• PCR requires special equipment and reagents, and this can be a major hurdle to its mass adoption. It requires several primers and reagents and repeated micropipetting in each use. Fine glassware and expensive reagents like Taq DNA polymerase require careful storage and handling to avoid contamination.
  • Such complexity and specialized equipment means that only highly skilled laboratorians should use PCR to ensure consistent results. Training is required for proper handling and processing of samples, as well as handling the machine. Training is also necessary to ensure that PCR operators safely handle toxic reagents and biohazardous samples. Laboratorians also must know how to purify DNA samples from contaminants and errant DNAs, a process that often involves hazardous chemicals such as chloroform and acid phenols. And, results are considered inaccurate if proper steps are not followed, requiring another round of time-consuming sample preparation.

None of this is to say that the PCR emperor is wearing no clothes. But it is to suggest that the monarch may not have quite the fashion sense that PCR’s advocates claim for him.

Today’s truly rapid tests

All of its expense and process complexity makes PCR impractical to use in rural or developing settings, where the fight against microbes and infectious diseases is perhaps most grimly waged. In more developed regions and hospitals, the battle is particularly focused on hospital acquired infections (HAIs) and “superbugs” such as methacyllin-resistant s. aureus. (MRSA). In both settings, lab technicians are under pressure to conduct tests faster, with simpler methods that can be performed close to the patient. As such, demand is growing for fast, easy-to-use and accurately sensitive diagnostic tests to address current infectious disease trends. This has the clinical community looking outside of PCR for solutions.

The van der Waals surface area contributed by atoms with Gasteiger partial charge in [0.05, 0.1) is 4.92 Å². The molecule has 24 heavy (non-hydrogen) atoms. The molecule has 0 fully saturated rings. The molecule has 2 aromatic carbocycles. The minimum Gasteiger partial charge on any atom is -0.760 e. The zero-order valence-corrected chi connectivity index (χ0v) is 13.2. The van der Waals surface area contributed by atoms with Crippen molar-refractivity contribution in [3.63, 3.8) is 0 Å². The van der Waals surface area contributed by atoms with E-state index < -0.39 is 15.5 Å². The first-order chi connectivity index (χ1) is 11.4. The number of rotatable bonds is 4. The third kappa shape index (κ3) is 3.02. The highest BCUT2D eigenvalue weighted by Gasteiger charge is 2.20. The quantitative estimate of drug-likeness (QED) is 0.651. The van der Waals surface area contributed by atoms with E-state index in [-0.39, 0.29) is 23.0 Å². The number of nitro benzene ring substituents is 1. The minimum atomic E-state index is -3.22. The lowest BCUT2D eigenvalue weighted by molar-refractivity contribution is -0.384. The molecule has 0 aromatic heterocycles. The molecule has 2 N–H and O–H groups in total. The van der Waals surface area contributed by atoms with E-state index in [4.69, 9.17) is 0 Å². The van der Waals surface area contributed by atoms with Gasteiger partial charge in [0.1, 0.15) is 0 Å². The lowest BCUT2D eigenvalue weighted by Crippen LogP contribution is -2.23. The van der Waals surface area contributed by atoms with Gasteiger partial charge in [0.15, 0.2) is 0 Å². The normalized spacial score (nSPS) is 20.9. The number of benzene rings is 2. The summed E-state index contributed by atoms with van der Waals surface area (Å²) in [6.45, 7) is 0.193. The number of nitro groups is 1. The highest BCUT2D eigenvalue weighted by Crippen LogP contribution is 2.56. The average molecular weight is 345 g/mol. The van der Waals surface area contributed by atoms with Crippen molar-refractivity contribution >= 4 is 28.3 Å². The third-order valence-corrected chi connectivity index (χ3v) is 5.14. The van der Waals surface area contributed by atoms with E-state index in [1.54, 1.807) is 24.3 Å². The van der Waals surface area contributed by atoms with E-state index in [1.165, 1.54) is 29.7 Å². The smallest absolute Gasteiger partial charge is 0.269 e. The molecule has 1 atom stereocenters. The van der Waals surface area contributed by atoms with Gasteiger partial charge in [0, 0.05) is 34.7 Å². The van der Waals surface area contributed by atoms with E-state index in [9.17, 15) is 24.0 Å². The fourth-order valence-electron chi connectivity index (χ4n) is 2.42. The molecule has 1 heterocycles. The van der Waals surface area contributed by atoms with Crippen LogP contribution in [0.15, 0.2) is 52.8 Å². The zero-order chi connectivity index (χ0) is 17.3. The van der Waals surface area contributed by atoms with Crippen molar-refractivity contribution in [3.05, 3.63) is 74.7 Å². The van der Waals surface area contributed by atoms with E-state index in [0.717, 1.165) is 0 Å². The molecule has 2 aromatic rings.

Several biotechnology innovations have emerged recently to yield microbial detection as fast as the PCR, but without the associated lengthy and laborious sample preparation and wait times.

A simple first step is to determine if bacteria are present in a food or drinking source. The hours of waiting required by culture and expense involved in PCR make these techniques ill-suited for a question which requires an immediate answer. Maryland-based New Horizons Diagnostics has developed an adenosine triphosphate (ATP)-based assay which allows for the detection of a bacterial or fungal contaminant in as little as five minutes. For this assay, a sample contaminated with a bacterial pathogen is treated with a reagent which lyses the cells, liberating ATP. Luciferase is added, and any ATP present will result in a release of energy which may be directly measured.

An entirely different approach is to examine the great metabolic complexity of these pathogens. California-based Biolog has taken the approach of characterizing the bacterial phenotype, using traits such as utilization of metabolic substrates, pH, and oxidation/reduction potential to provide a “metabolic fingerprint,” or phenotype microarray. Samples are processed on a 96-well plate, and as many as 50 plates may be run at one time. Results are provided in two hours, plus additional prep time. While this technique relies on an additional culture step before a pathogen may be isolated, it allows for the identification of more than 2,600 microbial species.